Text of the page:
There are a lot of things that tear people into two different groups, and I’m not talking about the upcoming Presidential election.
There are those who are divided into:
Twitter vs Facebook people — I love both of you for different reasons.
Bacon lovers vs bacon likers — I fall into the latter.
Harry Potter fans vs Twilight lunatics — Seriously?
50 Shades of Grey readers vs closet 50 Shades of Grey readers — I will never pick up that book. That you know of.
Oxford comma users vs non Oxford comma users — Let’s discuss this further.
Oh, I’ve seen many a heated Twitter debate rise up over the use or non use of the Oxford comma. What’s an Oxford comma?
The Oxford comma (also known as the Harvard comma, obviously because smart people use it) is a comma used directly before a coordinating conjunction (and or or, and sometimes nor) that precedes the final item in a list of three or more items. Example: My children’s names are Rachel, Claire, and Zoe. See? I knew there was a good reason to have a third kid.
Use of the Oxford comma can help resolve any question or ambiguity concerning a list of items. It’s consistent with the Chicago Manual of Style and Strunk & White’s Elements of Style, neither of which I even own, but whatever. Some say that it’s redundant to use with a conjunction, or that it can cause further ambiguity, but the only problem I see with the Oxford comma is that some people choose not to use it.
Take this sentence, for example: My cat barfed, ate some food, and barfed again. See that Oxford comma in there? Here’s how I read that sentence:
My cat barfed [pause for ew], ate some food [pause more dramatically because seriously what’s going to happen next?], and barfed again. [This is where you gag and wonder why I’m telling you this in the first place.]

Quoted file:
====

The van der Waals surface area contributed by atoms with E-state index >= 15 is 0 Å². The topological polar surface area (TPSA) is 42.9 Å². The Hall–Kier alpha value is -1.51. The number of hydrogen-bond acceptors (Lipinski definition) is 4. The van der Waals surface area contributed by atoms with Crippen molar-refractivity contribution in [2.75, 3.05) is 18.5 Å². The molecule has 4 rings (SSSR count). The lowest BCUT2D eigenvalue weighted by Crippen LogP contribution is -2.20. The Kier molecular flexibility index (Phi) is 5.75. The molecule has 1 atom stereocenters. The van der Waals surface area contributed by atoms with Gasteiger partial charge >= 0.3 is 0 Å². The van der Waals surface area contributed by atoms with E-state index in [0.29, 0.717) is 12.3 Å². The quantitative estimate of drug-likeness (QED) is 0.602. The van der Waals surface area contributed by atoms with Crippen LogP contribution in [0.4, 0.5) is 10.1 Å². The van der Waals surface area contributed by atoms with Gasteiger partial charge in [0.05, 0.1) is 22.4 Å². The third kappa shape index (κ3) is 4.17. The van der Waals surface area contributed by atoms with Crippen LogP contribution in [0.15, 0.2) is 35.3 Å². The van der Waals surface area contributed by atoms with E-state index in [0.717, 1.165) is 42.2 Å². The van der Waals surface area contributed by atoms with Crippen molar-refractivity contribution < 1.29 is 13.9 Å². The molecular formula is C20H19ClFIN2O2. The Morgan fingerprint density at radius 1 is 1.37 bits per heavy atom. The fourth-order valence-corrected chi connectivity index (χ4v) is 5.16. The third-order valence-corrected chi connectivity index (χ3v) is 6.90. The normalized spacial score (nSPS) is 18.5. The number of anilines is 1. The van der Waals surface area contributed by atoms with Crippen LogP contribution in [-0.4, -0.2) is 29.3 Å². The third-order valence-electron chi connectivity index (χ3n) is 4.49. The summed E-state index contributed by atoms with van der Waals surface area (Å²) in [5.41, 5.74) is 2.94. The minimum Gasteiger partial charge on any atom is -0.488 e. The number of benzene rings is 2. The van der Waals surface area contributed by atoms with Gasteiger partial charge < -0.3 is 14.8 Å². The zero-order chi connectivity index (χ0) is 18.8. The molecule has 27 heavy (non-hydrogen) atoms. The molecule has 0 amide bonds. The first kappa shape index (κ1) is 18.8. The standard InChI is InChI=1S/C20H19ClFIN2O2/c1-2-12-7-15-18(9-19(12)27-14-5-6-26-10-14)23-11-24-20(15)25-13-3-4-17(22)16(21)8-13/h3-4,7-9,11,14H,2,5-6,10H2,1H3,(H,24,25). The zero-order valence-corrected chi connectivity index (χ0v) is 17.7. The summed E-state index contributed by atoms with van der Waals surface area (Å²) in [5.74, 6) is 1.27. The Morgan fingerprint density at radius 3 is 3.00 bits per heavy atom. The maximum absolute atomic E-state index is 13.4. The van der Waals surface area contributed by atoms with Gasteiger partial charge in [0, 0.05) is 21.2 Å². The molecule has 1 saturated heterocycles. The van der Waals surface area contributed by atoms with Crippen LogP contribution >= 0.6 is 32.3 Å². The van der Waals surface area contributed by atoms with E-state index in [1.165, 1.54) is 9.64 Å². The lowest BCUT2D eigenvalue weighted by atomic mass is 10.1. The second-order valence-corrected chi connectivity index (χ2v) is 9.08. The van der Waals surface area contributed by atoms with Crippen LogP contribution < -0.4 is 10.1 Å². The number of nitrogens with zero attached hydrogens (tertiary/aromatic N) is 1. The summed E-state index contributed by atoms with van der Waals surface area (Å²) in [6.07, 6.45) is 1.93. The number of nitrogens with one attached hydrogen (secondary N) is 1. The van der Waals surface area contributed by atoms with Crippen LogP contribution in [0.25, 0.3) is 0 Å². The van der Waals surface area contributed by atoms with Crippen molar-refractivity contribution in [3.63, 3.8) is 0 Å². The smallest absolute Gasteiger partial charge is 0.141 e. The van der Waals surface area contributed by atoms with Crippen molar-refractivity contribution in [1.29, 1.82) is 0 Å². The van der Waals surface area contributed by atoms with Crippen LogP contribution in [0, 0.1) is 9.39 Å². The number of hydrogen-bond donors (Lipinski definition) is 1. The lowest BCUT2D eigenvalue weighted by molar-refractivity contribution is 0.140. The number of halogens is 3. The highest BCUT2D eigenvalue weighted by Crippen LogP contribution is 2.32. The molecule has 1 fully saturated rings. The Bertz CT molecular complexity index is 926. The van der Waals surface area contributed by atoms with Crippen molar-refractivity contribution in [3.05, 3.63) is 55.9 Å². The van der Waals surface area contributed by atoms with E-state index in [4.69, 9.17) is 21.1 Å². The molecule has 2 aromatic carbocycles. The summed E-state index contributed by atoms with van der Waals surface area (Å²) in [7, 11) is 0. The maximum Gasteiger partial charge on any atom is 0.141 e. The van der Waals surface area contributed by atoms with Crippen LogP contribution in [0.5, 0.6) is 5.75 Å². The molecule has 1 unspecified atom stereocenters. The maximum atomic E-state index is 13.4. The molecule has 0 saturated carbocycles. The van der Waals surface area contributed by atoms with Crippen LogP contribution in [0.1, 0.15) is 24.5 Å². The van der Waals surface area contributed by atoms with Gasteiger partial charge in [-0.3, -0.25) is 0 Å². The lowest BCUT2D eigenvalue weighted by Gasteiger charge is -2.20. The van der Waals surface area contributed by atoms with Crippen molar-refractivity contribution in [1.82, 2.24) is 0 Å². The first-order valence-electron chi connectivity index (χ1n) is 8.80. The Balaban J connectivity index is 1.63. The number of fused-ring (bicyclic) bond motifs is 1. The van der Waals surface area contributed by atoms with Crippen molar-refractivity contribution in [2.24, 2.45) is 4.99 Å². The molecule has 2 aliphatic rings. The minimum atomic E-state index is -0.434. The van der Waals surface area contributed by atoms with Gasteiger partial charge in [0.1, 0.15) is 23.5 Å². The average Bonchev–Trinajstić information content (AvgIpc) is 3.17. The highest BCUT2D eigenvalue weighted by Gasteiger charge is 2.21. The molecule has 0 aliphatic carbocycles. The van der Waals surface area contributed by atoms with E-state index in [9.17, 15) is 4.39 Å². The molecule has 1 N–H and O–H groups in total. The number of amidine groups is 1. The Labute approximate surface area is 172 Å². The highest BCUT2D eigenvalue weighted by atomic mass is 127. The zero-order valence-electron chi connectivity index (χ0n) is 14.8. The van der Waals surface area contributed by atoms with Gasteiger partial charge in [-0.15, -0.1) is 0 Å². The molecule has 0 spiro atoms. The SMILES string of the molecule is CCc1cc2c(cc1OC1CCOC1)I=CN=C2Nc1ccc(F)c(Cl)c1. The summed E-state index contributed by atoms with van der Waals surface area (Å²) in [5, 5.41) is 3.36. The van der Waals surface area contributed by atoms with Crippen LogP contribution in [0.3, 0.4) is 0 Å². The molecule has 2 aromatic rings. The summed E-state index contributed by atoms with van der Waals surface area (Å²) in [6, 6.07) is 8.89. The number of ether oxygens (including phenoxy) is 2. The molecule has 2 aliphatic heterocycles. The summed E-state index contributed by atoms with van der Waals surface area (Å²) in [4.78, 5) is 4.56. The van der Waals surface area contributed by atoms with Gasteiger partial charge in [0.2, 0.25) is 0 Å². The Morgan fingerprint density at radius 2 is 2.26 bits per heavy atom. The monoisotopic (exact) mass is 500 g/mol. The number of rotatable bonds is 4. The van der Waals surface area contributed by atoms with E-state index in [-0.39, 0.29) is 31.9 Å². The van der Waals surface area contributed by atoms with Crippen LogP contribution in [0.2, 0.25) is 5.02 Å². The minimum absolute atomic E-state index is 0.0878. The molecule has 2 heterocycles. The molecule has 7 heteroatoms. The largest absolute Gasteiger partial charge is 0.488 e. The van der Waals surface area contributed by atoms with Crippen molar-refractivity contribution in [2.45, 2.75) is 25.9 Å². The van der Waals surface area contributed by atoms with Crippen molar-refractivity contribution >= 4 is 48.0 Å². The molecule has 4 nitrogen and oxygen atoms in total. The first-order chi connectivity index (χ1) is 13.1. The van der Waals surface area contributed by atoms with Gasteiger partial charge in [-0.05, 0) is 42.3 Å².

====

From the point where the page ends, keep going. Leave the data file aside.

Now with no Oxford comma: My cat barfed, ate and barfed again.
I read this sentence like this: My cat barfed [pause because ew], ATEANDBARFEDAGAIN. [And now you’re wondering why I sound like a meth addict. And possibly still wondering why I’m telling you this.]
But aside from causing someone to talk all fast and crazy and in all caps, the Oxford comma serves the purpose of separating items. For example:
My kids like to yell, run, and throw shit around. [This indicates that they like to do all of these marvelous activities separately]
My kids like to yell, run and throw shit around. [This version indicates that the running and throwing of shit are conducted together.] [Make note: my kids actually do all three of these together, but I’m unsure of the grammatical explanation for that description.]
See? It’s just plain confusing and irresponsible to leave it out. Think of the children.
So now that we’ve got it straight which grammatical way I swing, it was time to put my marriage to the test. I have to admit, I was nervous. I mean, what if he didn’t, you know….Oxford?
I snuggled up close to him in bed. “So um, you know what an Oxford comma is, right?”
[Scrolling through iPhone.] “Uh….” [Dammit!]
“You know, the comma that comes before the and or but in a list of items?” [Please say yes! Please say yes!]
“Oh, yeah. Ok.” [Still scrolling.]
So….do you, uh…use it?” [OMG SAY YOU USE IT!!!!]
[Scrunches up face.] “Uh, yeah. I’m pretty sure I do.”
“You’re damn right you do!!!!!”
Whew! That was close. Another marriage saved by grammar.